Regents could review admission index, again
Consulting group asks if 'regent admission index' is viable mechanism for determining success
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IOWA CITY — A Board of Regents scoring system used to assess applicants to Iowa’s public universities could be reassessed — and perhaps revamped — as part of efficiency measures underway across all three campuses.
A recommendation to evaluate whether the “regent admission index,” which has been used for six years to determine automatic admission for in-state students, “remains a viable mechanism” for assessing student success is among dozens of efficiency suggestions the board is considering related to enrollment management and e-Learning at University of Iowa, Iowa State University, and University of Northern Iowa.
Pappas Consulting Group, a firm the board is paying $604,000 to conduct certain aspects of its sweeping efficiency review, presented those recommendations to the Board of Regents this week.
Its suggestion that the board “determine whether the regent admission index (RAI) remains a viable mechanism for determining success” is related to the consultant’s findings of peer institutions for each university. All three campuses are compared with a peer group of universities from across the country, and those comparisons turned up challenges for Iowa’s schools related to number of student applicants, yield, ACT scores, 4-year graduation rates, and indebtedness, according to Pappas.
The suggestion to assess the scoring system comes just months after the board — based on an earlier efficiency review suggestion — revised the index to provide an alternate option for students without class rank.
“We understand that the RAI has undergone several revisions in recent years and that the board office has had to make revisions based on ongoing changes to such factors as high school grade point average or class rank,” according to a Pappas report, which suggested a study “to determine how best to meet the demand for admission to the three public universities as members of a state ‘system.’”
It’s unclear what another review of the regent admission index might look like, but officials said a committee that made the earlier revision could undertake the task.
The six-year-old index was created to provide a standard method for offering in-state students automatic admission to the three public universities. Under the most up-to-date model, Iowa high school graduates who earn a score of at least 245 qualify. Those with lesser scores can be considered on an individual basis.
The index considers factors like ACT or SAT scores, high school rank, high school grade-point average, and number of completed high school courses. The board’s recent revision provides an alternate for the growing number of students who come from schools without class rank.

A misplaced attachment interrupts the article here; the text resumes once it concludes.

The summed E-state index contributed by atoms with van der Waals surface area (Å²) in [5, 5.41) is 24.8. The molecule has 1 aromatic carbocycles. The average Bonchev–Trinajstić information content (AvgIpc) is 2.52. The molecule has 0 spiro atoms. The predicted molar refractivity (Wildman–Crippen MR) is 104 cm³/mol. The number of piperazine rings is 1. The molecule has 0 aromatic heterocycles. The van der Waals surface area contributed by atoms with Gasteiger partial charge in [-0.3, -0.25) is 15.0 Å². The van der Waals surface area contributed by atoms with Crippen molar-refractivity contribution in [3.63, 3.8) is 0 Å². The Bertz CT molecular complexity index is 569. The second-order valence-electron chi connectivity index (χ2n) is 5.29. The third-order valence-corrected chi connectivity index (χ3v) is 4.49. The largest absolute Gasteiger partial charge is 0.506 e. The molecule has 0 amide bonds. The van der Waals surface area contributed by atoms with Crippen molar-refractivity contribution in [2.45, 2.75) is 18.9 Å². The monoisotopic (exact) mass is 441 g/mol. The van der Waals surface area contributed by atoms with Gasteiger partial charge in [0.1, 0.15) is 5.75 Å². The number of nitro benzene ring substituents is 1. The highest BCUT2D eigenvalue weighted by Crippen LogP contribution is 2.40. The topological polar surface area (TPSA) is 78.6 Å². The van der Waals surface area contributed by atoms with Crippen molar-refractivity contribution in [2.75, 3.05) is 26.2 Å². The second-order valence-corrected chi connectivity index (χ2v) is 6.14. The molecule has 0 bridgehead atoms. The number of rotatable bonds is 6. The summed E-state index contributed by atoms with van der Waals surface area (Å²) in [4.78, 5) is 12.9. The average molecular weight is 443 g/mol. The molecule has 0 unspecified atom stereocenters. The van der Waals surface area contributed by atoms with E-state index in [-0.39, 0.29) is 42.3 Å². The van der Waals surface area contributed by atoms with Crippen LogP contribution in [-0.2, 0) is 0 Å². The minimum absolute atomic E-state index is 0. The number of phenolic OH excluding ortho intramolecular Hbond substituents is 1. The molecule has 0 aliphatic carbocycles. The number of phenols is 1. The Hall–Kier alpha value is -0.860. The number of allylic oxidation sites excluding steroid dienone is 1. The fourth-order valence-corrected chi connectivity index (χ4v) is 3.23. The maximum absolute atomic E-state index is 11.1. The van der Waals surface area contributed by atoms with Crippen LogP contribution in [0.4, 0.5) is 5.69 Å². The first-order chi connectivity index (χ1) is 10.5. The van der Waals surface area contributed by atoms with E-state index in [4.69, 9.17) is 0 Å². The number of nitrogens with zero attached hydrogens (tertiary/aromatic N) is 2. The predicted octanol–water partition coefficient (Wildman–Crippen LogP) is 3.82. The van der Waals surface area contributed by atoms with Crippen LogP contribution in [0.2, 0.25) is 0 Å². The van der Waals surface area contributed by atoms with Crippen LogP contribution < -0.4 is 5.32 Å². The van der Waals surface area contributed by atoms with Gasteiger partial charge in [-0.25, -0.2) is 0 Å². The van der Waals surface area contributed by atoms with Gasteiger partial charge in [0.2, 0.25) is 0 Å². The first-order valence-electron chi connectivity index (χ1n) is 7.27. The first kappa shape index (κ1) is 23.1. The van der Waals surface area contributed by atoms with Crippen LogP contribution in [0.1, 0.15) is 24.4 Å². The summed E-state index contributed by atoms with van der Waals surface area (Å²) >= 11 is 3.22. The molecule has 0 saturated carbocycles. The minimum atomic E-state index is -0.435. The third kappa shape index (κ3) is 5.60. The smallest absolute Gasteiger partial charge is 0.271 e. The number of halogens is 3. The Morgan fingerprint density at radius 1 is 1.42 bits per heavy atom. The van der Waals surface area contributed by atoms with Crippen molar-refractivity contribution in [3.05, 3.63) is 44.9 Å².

• Other recommendations Pappas made related to enrollment management at the three universities include:
• Undertaking a statewide strategic planning process taking into account projected demographics of high school graduates in Iowa;
• Assessing ways to more effectively leverage programs that reduce the time it takes for students to earn degrees;
• Advocating for aid programs and merit scholarships;
• Increasing retention and graduation rates.
And developing strategic enrollment management plans and performance metrics “that are germane to the specific mission of their institution.”
In its report, Pappas Consulting referenced a performance-based funding model proposed by the board that would have tied a majority of state allocations to in-state tuition — had the model been approved by lawmakers, which it was not.
“The notion that all Iowa public universities be solely or predominantly Iowa-serving is not possible given the Iowa public school grade 12 enrollments that have declined since (2010-2011) and are projected to remain flat,” according to the report. “Indeed, most public AAU institutions have significant numbers of out of-state and international students, while regional institutions are intended to serve the in-state population.”
Recommendations Pappas made related to e-Learning include:
• Establishing goals at each university for considerable program expansion, enrollment growth, and revenue increases;
• Seeking new opportunities for distance education and e-Learning;
• Expanding the marketing of online and distance education programs;
• And increasing cross-collaboration among the universities to insure maximum program reach and minimum program duplication.
• The Board of Regents this week also received a report from another of its efficiency consultants — Ad Astra, which is being paid $100,000 — related to recommendations to improve space utilization and course scheduling.
The board in January also hired Huron Consulting Group to help improve sourcing and procurement practices on campus and Chazey Partners to provide expertise related to human resources, finance, and information technology recommendations.
The board is paying Chazey $550,000 for its work and $895,000 to Huron.
Deloitte Consulting LLC, which conducted the first phase of the regents’ efficiency review, was paid $3.5 million.
Those payments bring the total cost of the regents’ efficiency review to $5.65 million to date.